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Martyn
post Nov 2 2016, 07:04 AM
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Could someone please explain this to me. I see the term get banded around a lot but I don't quite get what it is. Especially when people can't seem to be inspired by other cultures without being accused of appropriating that culture.

I'm not sure if I'm missing something so feel free to educate me.
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Tinasha
post Nov 2 2016, 09:05 AM
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There's a line with cultural appropriation that I get a bit confused by, but I think it's like taking something that's sacred to a community and using it for fashion for example.

Some examples I can think of are Indian/native American headdresses, which have been banned at some fesitvals. Girls wearing bindis who have no connection to the culture have also been criticised.

Another big one I've noticed is the Mexican Day of the Dead (Día de Muertos). Little Mix were in trouble for cultural appropriation when their Brits performance was Dead of the Dead themed last year.
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Qassändra
post Nov 2 2016, 09:54 AM
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It can be a bit of a difficult concept to get your head around, but essentially the bit that generally has more common agreement is a bit off is when one race that has generally profited already from oppressing another race (generally white, given history and everything) takes something from the culture of that race, uses it as a quirky exotic decoration rather than showing any broader understanding of it and the culture behind it, and then profits from it. It's kind of made worse when the cultural appropriator is then held up as better or more genuine than people from that race actually doing the original, which is where the main source of complaints come from.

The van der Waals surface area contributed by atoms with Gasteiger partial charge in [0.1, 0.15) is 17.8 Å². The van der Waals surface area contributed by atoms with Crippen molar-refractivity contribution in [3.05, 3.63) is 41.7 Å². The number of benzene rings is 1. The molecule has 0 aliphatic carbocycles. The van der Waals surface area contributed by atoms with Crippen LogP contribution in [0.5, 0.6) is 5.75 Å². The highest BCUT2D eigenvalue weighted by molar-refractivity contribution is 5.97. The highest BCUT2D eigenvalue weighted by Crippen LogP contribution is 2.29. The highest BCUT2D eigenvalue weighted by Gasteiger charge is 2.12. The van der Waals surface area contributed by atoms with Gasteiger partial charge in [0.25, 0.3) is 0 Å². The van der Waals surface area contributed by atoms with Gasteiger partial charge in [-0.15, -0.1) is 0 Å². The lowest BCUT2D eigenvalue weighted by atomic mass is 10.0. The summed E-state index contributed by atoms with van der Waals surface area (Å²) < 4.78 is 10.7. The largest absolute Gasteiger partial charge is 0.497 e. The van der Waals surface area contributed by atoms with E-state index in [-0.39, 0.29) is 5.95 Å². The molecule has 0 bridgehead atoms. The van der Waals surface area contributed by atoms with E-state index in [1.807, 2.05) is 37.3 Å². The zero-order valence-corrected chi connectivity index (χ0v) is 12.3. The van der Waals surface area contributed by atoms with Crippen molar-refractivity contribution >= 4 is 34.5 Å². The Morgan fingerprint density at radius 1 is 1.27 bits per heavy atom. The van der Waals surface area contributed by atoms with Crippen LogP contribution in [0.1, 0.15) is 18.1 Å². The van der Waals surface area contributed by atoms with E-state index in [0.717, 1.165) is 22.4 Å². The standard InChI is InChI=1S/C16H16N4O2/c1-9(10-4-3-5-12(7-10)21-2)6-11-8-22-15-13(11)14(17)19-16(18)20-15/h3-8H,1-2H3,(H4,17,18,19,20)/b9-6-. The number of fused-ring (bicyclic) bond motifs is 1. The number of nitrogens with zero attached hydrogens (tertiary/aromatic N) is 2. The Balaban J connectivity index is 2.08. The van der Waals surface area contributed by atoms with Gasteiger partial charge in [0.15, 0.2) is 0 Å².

To illustrate, you won't find many black people who have a genuine issue with white people rapping or doing hip-hop, so long as it's done with understanding. People will get pissed off by the likes of Honey G where it's basically just done as a joke where the punchline seems to be that black slang is ridiculous. Or when the likes of Iggy Azalea and Macklemore get award nominations over A$AP Rocky and Kendrick Lamar. The anger generally comes from white people borrowing from a culture in a mediocre, uncreative way, but then getting lauded for it, while people from the original culture come out with brilliance and get totally ignored.

This is separate to the clickbait stories of 'OMG a uni banned yoga because it's cultural appropriation!!!', which pretty much nobody actually considers offensive apart from one or two people trying very very hard to get attention, but which still get blown up as somehow representative of what cultural appropriation actually means.
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post Nov 2 2016, 06:19 PM
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I've seen a lot about cultural appropriation recently the last of which was Kylie Jenner with dreads in her hair and she was called out for it but correct me if I'm wrong anyone should be able to have dreads in their hair if they wish. A hair style isn't specific to one race/ethnic minority.

I honestly feel like anyone can call anyone out for cultural appropriation which isn't right since it would just desensitise the whole thing.
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CodySleighBell-y
post Nov 2 2016, 06:37 PM